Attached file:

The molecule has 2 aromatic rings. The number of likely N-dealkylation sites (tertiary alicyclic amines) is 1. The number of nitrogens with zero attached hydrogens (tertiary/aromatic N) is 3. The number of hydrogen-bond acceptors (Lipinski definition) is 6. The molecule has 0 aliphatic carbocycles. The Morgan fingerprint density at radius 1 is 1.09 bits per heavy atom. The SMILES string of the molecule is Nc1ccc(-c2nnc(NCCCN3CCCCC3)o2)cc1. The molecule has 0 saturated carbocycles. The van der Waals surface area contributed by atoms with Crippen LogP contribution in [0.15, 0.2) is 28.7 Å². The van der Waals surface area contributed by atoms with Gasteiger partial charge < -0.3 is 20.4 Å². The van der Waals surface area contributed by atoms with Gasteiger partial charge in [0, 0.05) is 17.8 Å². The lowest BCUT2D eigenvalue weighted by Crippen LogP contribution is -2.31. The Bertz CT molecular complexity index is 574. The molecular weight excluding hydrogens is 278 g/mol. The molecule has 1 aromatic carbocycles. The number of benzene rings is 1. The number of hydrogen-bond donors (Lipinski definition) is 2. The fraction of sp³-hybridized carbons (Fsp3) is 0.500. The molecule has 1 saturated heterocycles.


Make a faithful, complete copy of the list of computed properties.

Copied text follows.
The molecule has 2 aromatic rings. The number of likely N-dealkylation sites (tertiary alicyclic amines) is 1. The number of nitrogens with zero attached hydrogens (tertiary/aromatic N) is 3. The number of hydrogen-bond acceptors (Lipinski definition) is 6. The molecule has 0 aliphatic carbocycles. The Morgan fingerprint density at radius 1 is 1.09 bits per heavy atom. The SMILES string of the molecule is Nc1ccc(-c2nnc(NCCCN3CCCCC3)o2)cc1. The molecule has 0 saturated carbocycles. The van der Waals surface area contributed by atoms with Crippen LogP contribution in [0.15, 0.2) is 28.7 Å². The van der Waals surface area contributed by atoms with Gasteiger partial charge < -0.3 is 20.4 Å². The van der Waals surface area contributed by atoms with Gasteiger partial charge in [0, 0.05) is 17.8 Å². The lowest BCUT2D eigenvalue weighted by Crippen LogP contribution is -2.31. The Bertz CT molecular complexity index is 574. The molecular weight excluding hydrogens is 278 g/mol. The molecule has 1 aromatic carbocycles. The number of benzene rings is 1. The number of hydrogen-bond donors (Lipinski definition) is 2. The fraction of sp³-hybridized carbons (Fsp3) is 0.500. The molecule has 1 saturated heterocycles.